His straightforward and unsparing attack on the two most powerful men in the country is truly remarkable for someone belonging to an industry that rewards fence-sitting. But in an attempt to clarify that his fight for justice is party agnostic, Kashyap highlighted his previous associations with political protests during the much frenzied Anna Hazare movement of 2011 and the widespread agitation against the Mandal Commission recommendations in 1990. Kashyap’s reference to his participation in the anti-Mandal protests has obviously not played too well with Ambedkarites and anti-caste activists whose politics have been shaped around fighting the Brahminical social order.
In 1989, prime minister V.P. Singh’s government decided to implement the recommendations laid out in a report prepared by a commission led by B.P. Mandal, which proposed extending reservations to communities identified as Other Backward Classes (OBC).
This led to large-scale student protests. Those opposed to the government’s move were principally upper castes who felt the space for their privilege was shrinking.
For Kashyap to invoke his participation in these protests as a badge of honour was odd, considering how much the discourse around caste has evolved since. But that does not necessarily make him a casteist.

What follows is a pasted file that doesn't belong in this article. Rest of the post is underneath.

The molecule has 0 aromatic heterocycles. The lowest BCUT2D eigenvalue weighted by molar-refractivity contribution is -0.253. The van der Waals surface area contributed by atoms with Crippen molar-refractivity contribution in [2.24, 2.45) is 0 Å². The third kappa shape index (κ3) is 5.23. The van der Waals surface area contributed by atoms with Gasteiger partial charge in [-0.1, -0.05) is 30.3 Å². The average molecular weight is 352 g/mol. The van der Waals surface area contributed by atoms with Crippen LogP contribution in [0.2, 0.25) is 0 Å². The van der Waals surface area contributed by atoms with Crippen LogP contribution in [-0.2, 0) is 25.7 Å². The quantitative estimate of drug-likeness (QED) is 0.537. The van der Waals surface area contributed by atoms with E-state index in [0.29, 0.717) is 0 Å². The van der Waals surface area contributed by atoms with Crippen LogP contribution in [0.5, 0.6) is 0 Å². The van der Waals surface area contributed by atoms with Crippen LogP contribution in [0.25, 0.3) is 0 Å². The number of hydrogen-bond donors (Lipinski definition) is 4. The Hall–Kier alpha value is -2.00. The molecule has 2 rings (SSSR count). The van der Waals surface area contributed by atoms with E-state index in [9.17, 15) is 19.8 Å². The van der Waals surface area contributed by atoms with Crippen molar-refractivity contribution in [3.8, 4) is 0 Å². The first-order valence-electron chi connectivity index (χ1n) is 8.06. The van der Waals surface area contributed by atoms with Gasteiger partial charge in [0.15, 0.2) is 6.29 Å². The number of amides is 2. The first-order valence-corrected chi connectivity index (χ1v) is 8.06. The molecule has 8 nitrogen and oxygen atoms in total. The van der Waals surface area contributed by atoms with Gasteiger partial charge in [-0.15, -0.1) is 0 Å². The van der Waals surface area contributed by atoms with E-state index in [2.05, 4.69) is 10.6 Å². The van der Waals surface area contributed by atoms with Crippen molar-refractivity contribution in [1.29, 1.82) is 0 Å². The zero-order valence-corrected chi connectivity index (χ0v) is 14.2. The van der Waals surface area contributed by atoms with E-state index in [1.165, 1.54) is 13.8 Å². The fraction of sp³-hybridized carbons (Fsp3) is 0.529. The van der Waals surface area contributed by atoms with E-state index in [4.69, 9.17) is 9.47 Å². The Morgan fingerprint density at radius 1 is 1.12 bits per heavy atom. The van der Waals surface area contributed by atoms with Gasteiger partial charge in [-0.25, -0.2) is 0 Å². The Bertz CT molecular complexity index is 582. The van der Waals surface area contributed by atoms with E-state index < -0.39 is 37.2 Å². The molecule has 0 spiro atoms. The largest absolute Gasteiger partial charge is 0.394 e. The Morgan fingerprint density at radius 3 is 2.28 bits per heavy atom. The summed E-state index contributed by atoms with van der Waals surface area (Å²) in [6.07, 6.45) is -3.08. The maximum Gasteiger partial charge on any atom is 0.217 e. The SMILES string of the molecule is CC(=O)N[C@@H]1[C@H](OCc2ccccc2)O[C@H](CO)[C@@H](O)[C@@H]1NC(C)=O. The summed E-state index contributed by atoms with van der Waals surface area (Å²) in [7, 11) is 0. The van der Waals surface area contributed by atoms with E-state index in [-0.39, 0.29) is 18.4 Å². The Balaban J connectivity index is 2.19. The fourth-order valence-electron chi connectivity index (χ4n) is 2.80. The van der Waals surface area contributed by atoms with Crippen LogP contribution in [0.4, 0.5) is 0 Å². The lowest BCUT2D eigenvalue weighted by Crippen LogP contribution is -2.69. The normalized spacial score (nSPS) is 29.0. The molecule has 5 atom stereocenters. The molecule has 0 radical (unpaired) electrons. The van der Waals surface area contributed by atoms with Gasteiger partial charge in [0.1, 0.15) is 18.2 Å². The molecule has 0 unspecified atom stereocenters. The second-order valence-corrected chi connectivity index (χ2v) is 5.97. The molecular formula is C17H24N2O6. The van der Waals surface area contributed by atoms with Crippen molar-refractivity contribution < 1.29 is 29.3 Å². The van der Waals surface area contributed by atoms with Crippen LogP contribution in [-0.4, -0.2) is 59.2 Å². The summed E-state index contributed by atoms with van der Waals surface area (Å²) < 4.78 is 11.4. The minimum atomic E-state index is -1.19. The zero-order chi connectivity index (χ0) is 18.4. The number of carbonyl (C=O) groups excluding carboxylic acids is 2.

More importantly, to question his place as an ally, in the larger fight against institutional alienation of minorities, is both unfair and counterproductive.
In his defence, Kashyap has already acknowledged the criticism and clarified that he only meant to establish that his politics is party neutral. He also says his views on caste-based reservations today are the opposite of what they were then.
Whether one finds this explanation believable is a matter of opinion. But assuming Kashyap does not have the most sophisticated understanding of caste politics even today, it does not in any way undermine or invalidate his extremely important voice in the fight against an issue that poses a civilisational threat to India.